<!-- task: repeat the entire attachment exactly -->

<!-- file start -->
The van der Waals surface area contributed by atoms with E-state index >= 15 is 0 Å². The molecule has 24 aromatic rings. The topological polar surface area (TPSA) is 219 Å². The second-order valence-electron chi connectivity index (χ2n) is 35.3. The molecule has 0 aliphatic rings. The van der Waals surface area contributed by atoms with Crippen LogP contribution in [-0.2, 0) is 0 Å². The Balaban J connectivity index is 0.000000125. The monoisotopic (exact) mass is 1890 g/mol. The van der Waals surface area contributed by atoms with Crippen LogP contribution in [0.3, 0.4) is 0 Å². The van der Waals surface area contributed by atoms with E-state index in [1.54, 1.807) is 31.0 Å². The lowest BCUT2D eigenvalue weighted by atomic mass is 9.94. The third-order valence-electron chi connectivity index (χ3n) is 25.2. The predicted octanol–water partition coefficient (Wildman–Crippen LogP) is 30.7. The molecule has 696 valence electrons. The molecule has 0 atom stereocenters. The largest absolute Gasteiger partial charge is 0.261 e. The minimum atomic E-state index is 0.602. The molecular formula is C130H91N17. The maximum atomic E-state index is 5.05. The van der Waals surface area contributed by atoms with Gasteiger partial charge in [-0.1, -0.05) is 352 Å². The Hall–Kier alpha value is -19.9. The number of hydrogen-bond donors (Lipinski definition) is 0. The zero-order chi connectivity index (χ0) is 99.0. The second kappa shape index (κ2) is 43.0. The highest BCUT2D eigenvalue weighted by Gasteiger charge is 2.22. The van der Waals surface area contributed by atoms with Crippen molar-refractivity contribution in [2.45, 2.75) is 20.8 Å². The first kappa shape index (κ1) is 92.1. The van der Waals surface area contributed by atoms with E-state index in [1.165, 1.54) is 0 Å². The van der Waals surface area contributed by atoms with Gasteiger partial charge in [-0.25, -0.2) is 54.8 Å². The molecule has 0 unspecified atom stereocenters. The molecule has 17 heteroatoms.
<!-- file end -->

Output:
The van der Waals surface area contributed by atoms with E-state index >= 15 is 0 Å². The molecule has 24 aromatic rings. The topological polar surface area (TPSA) is 219 Å². The second-order valence-electron chi connectivity index (χ2n) is 35.3. The molecule has 0 aliphatic rings. The van der Waals surface area contributed by atoms with Crippen LogP contribution in [-0.2, 0) is 0 Å². The Balaban J connectivity index is 0.000000125. The monoisotopic (exact) mass is 1890 g/mol. The van der Waals surface area contributed by atoms with Crippen LogP contribution in [0.3, 0.4) is 0 Å². The van der Waals surface area contributed by atoms with E-state index in [1.54, 1.807) is 31.0 Å². The lowest BCUT2D eigenvalue weighted by atomic mass is 9.94. The third-order valence-electron chi connectivity index (χ3n) is 25.2. The predicted octanol–water partition coefficient (Wildman–Crippen LogP) is 30.7. The molecule has 696 valence electrons. The molecule has 0 atom stereocenters. The largest absolute Gasteiger partial charge is 0.261 e. The minimum atomic E-state index is 0.602. The molecular formula is C130H91N17. The maximum atomic E-state index is 5.05. The van der Waals surface area contributed by atoms with Gasteiger partial charge in [-0.1, -0.05) is 352 Å². The Hall–Kier alpha value is -19.9. The number of hydrogen-bond donors (Lipinski definition) is 0. The zero-order chi connectivity index (χ0) is 99.0. The second kappa shape index (κ2) is 43.0. The highest BCUT2D eigenvalue weighted by Gasteiger charge is 2.22. The van der Waals surface area contributed by atoms with Crippen molar-refractivity contribution in [2.45, 2.75) is 20.8 Å². The first kappa shape index (κ1) is 92.1. The van der Waals surface area contributed by atoms with E-state index in [1.165, 1.54) is 0 Å². The van der Waals surface area contributed by atoms with Gasteiger partial charge in [-0.25, -0.2) is 54.8 Å². The molecule has 0 unspecified atom stereocenters. The molecule has 17 heteroatoms.